On the wall of Signature Theatre, there is the following phrase written on fabric: “No need to hide that we are grieving. Time is a river, we wash the wounds. The water is singing. So sing with me.” It is beautiful and evocative, acknowledging the trauma of the past year while welcoming the audience back to the theatre. It is part of an interactive installation by theatre artists Haruna Lee and Vanessa German, that they created for The Watering Hole, a new theatre piece conceived by Pulitzer-winning playwright Lynn Nottage and director Miranda Haymon.
The Watering Hole is the first in-person theatrical piece the Signature has mounted since the Covid-19 shutdown. It is a collaboration between 19 theatremakers, and it is not a typical piece of theater. It’s rather a series of art installations, with some theatrical monologues.
Audiences are led, in groups of four, through different installations at Signature Theatre, some occurring in the theatre spaces, others in the lobby, backstage, in dressing rooms and hallways. The theme is partially about the flow of water, but it’s also about community — a watering hole being a place to not just grab a beverage but also to engage in conversation.
Nottage allowed her collaborators to interpret the theme on their own, and though it leads to a diverse array of presentations, there is a slight disjointedness to the overall event. One minute you may watch Ryan J. Haddad’s short film about learning how to swim as a disabled person, and then you will have a solo experience with a recording of Christina Anderson and Miranda Haymon’s spoken word poem about being forced to be still during the pandemic. What do those pieces have to do with one another? The through line is not always clear.
The best way to view The Watering Hole is not as a traditional theatrical experience, which it’s not claiming to be, but instead, I enjoyed the pieces as sensory experiences. For instance, during “SSSSSSSSSHHHHHH” by nicHi douglas and Phillip Howze, where each audience member sat in their individual black box while a screen slowly changed colors, the interplay of light and repetitive sounds lulled me into a serene meditation.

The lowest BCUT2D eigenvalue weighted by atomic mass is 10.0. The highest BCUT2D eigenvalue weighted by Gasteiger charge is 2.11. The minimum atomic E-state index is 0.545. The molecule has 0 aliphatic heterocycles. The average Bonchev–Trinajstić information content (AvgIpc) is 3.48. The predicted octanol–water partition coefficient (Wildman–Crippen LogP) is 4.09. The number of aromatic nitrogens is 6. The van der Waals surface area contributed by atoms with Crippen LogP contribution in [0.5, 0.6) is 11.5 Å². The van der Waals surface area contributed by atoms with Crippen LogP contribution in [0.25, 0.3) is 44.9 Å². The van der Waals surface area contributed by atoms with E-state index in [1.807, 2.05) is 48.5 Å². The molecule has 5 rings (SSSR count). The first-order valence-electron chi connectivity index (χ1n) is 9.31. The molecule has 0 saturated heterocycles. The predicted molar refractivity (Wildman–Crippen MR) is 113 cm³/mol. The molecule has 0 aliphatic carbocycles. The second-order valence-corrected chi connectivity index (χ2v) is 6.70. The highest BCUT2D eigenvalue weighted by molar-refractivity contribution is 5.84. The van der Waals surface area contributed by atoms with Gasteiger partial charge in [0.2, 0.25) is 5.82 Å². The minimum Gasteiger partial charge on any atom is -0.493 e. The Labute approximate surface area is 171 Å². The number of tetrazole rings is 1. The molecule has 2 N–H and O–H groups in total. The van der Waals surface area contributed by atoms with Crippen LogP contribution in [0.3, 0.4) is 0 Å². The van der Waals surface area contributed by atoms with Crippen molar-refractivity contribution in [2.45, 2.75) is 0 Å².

The highlight was “Spray Cap” by Matt Barbot and Amith Chandrashake, where the audience sat on stage, around a larger-than-life fire hydrant, while listening to a monologue about finally being able to be outside to enjoy summer in New York. When the fire hydrant sprayed a fine mist at us, we all giggled like children.
Not all of the pieces in The Watering Hole are equally effective, and the industrial concrete Signature building sometimes made it difficult to fully embrace the themes of relaxation and rejuvenation. The monologues were also all pre-recorded, a curious choice considering that many pieces spoke directly about the pandemic. A live performance element would have been a welcome balm after the remote hell of the past year.
Yet as a welcome back into in-person theatre, The Watering Hole is a poignant and self-reflective experience, if you let it wash over you.
Photo credit: The Watering Hole (Photo by Lia Chang)